About These Reports
As it has throughout its 13-year history, the 2009 edition of Education Week‘s annual Quality Counts report continues to track state policies across key areas of education and maintains the cradle-to-career framework launched in 2007. For the first time, the 2009 installment of Quality Counts investigates English-language learners as its special focus. Using a combination of in-depth journalism from the Education Week newsroom and original data and analysis from the Editorial Projects in Education Research Center, the report examines the conditions of English-language learners in the nation’s public schools, their academic performance, the educational programs that serve them, and the policy strategies being mounted by state and federal policymakers to better meet the unique needs of this diverse and growing group of students.
The production of Quality Counts 2009, supported by the Pew Center on the States, involved mobilizing an extensive research effort focusing on English-language learners (ELLs). As part of that work, the EPE Research Center surveyed the education agencies of all 50 states and the District of Columbia about English-language learners, conducted original analyses using large national databases like the U.S. Department of Education’s Common Core of Data and the Census Bureau’s American Community Survey, and compiled, systematized, and analyzed a wealth of information from federal documents, government reports, and independent studies. Although much of that research appeared in the pages of Quality Counts and in a series of supplementary State Highlights Reports available online, those publications did not provide a sufficient venue for presenting the full range of research and analysis available on English-language learners.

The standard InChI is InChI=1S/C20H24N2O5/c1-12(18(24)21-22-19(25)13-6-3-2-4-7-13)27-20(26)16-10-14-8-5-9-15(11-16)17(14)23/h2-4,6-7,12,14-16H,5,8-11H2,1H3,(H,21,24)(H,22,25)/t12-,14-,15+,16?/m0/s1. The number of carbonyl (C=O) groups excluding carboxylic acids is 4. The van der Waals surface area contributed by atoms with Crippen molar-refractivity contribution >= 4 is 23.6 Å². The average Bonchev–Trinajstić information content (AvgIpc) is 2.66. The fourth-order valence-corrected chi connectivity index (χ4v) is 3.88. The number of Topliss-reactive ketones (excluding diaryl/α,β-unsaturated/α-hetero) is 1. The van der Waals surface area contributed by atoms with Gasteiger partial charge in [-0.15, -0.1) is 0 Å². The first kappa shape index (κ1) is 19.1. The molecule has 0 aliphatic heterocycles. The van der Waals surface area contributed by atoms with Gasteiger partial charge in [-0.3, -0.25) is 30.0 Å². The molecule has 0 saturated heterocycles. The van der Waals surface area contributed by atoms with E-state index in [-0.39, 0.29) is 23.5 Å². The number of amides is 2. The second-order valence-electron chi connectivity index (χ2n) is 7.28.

This report—Perspectives on a Population: English-Language Learners in American Schools—offers the most comprehensive, data-driven examination to date of ELL students and youths in the United States. Drawing predominantly on original data and analysis from the EPE Research Center, each of the report’s five main sections examines a critical dimension that defines the experiences of English-learners.
Profiling a Population offers an extensive demographic portrait of ELLs, including: their socioeconomic background, characteristics of the school systems that serve them, geographical concentration of and shifts in the ELL population, and the immigration patterns that drive much of its growth. Policies and Programs examines the ways in which states identify students for ELL services, the types of language-instructional programs offered, policies that aim to expand and strengthen the workforce of qualified teachers for ELLs, and the professional development provided to educators to better serve the ELL population. Attaining English Proficiency details the tests states use to assess the progress of ELL students in acquiring proficiency with the English language and provides results on the percent of ELL students in each state who are making progress, attaining proficiency, and qualifying to exit from ELL services. Performance and Accountability focuses on the achievement of ELL students in the core academic areas of mathematics and reading, comparing their performance to that of their non-ELL peers. This section also provides information on the types of testing accommodations that states offer to ELL students to more accurately assess their academic performance and on the ways in which ELL students factor into federal accountability under the No Child Left Behind Act. Funding the Education of English-Learners explores state-specific funding for educational services targeting English-language learners through federal Title III dollars as well as state-generated funding from formula-based and categorical sources.
The research presented in the report is largely descriptive and aims to present readers with the most accurate and up-to-date information available on a wide range of topics associated with the education of English-language learners in this nation. We hope that Perspectives on a Population will prove to be an informative and constructive resource for policymakers, educational leaders, and researchers concerned with this important student population.
Editorial Projects in Education Research Center